Peer Review at Family Medicine and Community Health (FMCH)
Family Medicine and Community Health (FMCH) subjects all submitted research articles to the highest standards of international peer review:
At least two suitably qualified experts review each research article.
- The journals’ Editor-in-Chief makes all publication decisions based on the reviews provided
- The international Editorial Board Members assist the Editor-in-Chief in decision making on specific submissions
- The international Editorial Board Members lend insight, advice and guidance to the Editor-in-Chief
- Administrative support for the review process is provided by the Managing Editors and Editorial Assistants. They uphold the integrity of peer review while delivering rapid turnaround and maximum efficiency to all stakeholders including authors, reviewers and editors alike.
- Family Medicine and Community Health (FMCH) uses the ScholarOne Thomson Reuter Manuscript tracking system to support its peer review process. This System has a long, successful track record with major journals and publishers globally.
Family Medicine and Community Health (FMCH) is a committed member of the Committee on Publication Ethics (COPE, http://publicationethics.org/). FMCH subscribers fully to the COPE code of conduct and best practice for journal editors ensuring that our editors are accountable for everything published in our journal. Our readers will always be informed about how the research is funded and our relationships with authors, reviewers and editorial board members will be influenced by COPE recommendations.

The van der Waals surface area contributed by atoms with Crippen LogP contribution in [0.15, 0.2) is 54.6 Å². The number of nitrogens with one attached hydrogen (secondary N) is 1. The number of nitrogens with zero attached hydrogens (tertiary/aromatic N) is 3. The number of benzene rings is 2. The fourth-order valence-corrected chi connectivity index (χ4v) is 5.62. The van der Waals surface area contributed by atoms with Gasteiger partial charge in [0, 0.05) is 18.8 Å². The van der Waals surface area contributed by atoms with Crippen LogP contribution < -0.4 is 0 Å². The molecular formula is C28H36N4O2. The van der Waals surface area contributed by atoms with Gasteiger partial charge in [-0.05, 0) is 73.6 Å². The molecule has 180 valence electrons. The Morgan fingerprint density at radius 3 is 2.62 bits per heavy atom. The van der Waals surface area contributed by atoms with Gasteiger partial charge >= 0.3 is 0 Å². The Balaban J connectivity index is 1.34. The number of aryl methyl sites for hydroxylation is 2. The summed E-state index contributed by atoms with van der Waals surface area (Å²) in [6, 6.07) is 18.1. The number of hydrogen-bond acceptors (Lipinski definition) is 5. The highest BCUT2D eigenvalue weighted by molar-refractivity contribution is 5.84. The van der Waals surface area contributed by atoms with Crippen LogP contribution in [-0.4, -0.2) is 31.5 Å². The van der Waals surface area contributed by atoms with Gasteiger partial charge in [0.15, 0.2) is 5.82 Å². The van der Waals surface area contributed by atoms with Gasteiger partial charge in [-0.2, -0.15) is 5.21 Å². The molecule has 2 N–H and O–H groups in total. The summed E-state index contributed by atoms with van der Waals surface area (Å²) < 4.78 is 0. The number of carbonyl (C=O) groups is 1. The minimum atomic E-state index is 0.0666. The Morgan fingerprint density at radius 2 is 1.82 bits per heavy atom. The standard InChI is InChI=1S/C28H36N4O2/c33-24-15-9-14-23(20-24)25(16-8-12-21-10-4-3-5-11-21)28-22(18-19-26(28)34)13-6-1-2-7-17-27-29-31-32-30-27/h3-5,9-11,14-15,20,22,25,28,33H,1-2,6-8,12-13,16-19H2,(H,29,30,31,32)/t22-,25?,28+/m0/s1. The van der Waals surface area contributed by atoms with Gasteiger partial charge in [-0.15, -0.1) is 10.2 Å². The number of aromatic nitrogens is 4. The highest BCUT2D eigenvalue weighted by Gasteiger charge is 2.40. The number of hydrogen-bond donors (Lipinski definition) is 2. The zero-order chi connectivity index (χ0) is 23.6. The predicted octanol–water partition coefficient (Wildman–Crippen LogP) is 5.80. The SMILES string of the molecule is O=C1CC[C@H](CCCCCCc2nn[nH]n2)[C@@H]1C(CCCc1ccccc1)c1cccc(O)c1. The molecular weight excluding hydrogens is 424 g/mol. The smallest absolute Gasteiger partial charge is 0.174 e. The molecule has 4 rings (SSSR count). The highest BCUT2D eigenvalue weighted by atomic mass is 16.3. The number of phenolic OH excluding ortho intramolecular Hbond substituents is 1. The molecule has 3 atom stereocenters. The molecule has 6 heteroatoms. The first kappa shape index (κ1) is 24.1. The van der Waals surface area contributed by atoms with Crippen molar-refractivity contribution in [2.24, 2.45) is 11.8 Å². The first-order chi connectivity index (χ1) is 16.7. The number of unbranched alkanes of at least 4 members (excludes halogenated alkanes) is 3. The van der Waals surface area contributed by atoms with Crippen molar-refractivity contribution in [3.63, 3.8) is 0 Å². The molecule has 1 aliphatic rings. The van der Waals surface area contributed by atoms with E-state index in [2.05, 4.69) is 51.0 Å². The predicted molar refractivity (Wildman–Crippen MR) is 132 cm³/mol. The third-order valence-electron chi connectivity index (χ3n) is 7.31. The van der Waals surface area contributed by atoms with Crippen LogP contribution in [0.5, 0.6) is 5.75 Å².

Reviewers primarily evaluate the originality, validity and importance of the manuscripts, and provide detailed and evidence-based (with references) comments to help editors to make publication decisions (accept, revise or reject) and authors to make improvements.
The following points are considered during the review process.
1. Is the manuscript suitable for Family Medicine and Community Health (FMCH), original and important?
The topic should be within the scope of the journal and should be of interest to the readers. Reviewers also need to judge the originality and importance of the manuscript.
2. Is the study design appropriate and complete?
Any issues arising with regard to inclusion and exclusion criteria, blinding, sampling, interventions, baseline, end points, and follow-up should be pointed out and commented on. Reviewers should also assess if the details are sufficient for the authors’ counterparts to replicate the study.
3. Are the results and conclusions well-supported?
Reviewers should highlight if the data are incomplete, insufficient, or if there are errors, because the data may fail to lead to the results and thus the conclusions.
4. Are there any problems regarding statistics?
The statistics reviewer needs to make sure there are no flaws or errors regarding statistical methods and analyses.
5. Are there any ethical issues to be dealt with?
The authors should provide an ethical approval from an appropriate ethical committee and informed consent from the subjects for any studies involving humans. Reviewers should question any disclosure of conflicts of interest that is unreasonably absent.
Reviewers should respect and observe the confidentiality of the manuscript.